The first thing is easy. Simply create a new empty scene and call it Battle. Now, for the second thing we need to go to File->Build Settings. Then, then you can drag and drop both scenes to the Scenes in Build part of the Build Settings window.

By now, you should be able to run the Title Scene and start the game.

Our next step will be to create the Battle Scene.

Battle scene

The Battle scene will be where all the gameplay happens. Player will be able to move through the scene dropping bombs. Each bomb will explode after some time, creating explosions. Explosions can destroy blocks, but not walls. If an explosion hits a player, the player dies. Also, if an explosion hits a bomb, it makes the bomb to instantly explode.

The first thing we need to do in our Battle Scene, is creating our battle map.

Creating and importing the Tiled map

We are going to create a Tiled map for our Battle Scene. In order to do that, we are going to use the Tiled map editor.

Since building maps in Tiled is not the objective of this tutorial, I’m not going to explain the details of how to build our battle map using it. So, feel free to use the map provided in the source code (shown below) or to create your own. However, if you create your own map, you should be careful with two things:

  1. I’m only adding tile layers for the background and for the walls. Other objects, such as the player and blocks will be added later in Unity.
  2. In order to properly have colliders for the walls, we need to configure some tile colliders accordingly. You can do this by selecting the tiles that should be collidable (for example the wall tiles) and selecting Tile->Tile Collision Editor. This will open a window like the one below, where you can configure the collision area of the tile.

After creating the map, you can save it using the Tiled map format and add it to a Maps folder in your Unity project.

However, we can’t simply open this map in Unity. We are going to need another tool to convert it to a Unity object, so that we can add it in our game.

We are going to use the Tiled2Unity tool for that. This tool receives as input a Tiled map and creates a Unity object in your game representing the map. In this process it also creates the colliders for tiles when necessary.

After installing Tiled2Unity you will find two important files in its installation folder: the Tiled2Unity executable file and the Tiled2Unity Unity package.

First, open the Tiled2Unity Unity package, so that it will be imported in your Unity project. This will create a Tiled2Unity folder in your Assets folder, with a Tiled2Unity.export file inside of it (among many other files and folders). This file will be important later to import your map.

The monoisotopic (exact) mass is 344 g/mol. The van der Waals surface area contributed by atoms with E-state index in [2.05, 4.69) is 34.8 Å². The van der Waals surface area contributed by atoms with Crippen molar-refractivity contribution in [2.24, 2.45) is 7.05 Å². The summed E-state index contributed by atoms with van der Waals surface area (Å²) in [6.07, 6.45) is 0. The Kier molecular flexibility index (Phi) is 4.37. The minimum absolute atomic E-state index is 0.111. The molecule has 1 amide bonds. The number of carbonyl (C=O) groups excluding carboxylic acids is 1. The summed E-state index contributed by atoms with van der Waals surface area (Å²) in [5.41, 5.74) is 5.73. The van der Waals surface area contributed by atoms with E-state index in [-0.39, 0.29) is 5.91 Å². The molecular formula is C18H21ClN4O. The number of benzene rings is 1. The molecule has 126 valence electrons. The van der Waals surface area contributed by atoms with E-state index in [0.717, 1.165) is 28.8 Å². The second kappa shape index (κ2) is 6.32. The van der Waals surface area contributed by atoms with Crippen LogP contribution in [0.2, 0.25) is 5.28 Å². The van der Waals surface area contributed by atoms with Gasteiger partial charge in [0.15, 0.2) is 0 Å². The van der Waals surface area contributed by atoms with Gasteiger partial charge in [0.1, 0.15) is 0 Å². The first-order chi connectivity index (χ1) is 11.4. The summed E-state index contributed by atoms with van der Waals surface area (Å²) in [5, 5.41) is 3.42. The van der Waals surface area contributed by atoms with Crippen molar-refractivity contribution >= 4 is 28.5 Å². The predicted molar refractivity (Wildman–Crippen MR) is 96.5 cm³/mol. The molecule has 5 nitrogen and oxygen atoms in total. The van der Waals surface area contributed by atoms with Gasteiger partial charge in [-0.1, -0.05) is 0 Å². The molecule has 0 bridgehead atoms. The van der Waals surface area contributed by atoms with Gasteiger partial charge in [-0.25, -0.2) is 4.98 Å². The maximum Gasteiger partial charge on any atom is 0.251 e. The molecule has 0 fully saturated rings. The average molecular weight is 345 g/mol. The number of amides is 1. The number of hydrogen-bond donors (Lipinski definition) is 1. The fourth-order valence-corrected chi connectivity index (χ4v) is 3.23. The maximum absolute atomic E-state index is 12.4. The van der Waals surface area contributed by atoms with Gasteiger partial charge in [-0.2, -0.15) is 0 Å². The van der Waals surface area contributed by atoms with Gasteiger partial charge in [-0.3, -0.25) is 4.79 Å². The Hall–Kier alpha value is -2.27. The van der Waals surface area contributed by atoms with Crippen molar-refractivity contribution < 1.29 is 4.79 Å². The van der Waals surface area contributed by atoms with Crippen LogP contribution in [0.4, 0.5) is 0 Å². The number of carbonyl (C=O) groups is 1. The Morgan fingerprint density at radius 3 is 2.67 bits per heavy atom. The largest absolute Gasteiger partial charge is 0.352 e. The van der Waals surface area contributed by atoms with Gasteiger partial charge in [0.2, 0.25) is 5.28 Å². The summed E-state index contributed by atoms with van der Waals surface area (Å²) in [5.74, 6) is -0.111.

Now, open the Tiled2Unity executable file. This will open a window like the one below, where you can select your map to import to Unity. The Export To location is the Tiled2Unity.export file mentioned earlier.

You can also preview your map before exporting. This should show the colliders of the walls.

After you export your map to Unity, it will create a prefab for it in the Tiled2Unity/Prefabs folder. Then, you can add this prefab to your game. However, you will need to change its scale, since it will be too big for the game screen, as it is.

And with that we have finished importing our Tiled map in our Unity project. Now, we are going to add other objects to our Battle Scene. Starting with blocks, which will be exploded with the bombs.

Adding blocks

Let’s start by creating a prefab for the block. The block will simply have a Sprite Renderer and a Box Collider. The sprite will be one from the tileset. However, notice that we are setting the Sorting Layer of the Sprite Renderer as Game. This is a custom layer you need to create, so that the blocks appear above the map.

Then, we are going to add an empty object as child of the BattleMap. This empty object will be called blocks, and it will group all the blocks.

Now, we can add Block prefabs in our game, and make them children of the blocks object. You can put the blocks whenere you wish (the figure below shows an example). However, be aware that you need to properly set the block scale, so that it appears in a reasonable size.

Now that we have the walls and the blocks, we are going to create the Player object of our game.

Moving the player

The first thing we need to do is creating a Player prefab, and allowing it to navigate through the map.

So, create a new Prefab called Player with a Sprite Renderer, a Rigidbody 2D (so that we can control its velocity), and a Box Collider 2D (to check for collisions). Also, you will need to adjust its scale, so that it has a reasonable size in our battle map.

Now, we are going to create a new Script called Player Movement as below. The script gets the movement axis (horizontal and vertical) in order to determine the player velocity in both directions. The way the player moves is as follows: the player can move to a given direction (for example, to the left), if it is not already moving to the opposite direction (to the right).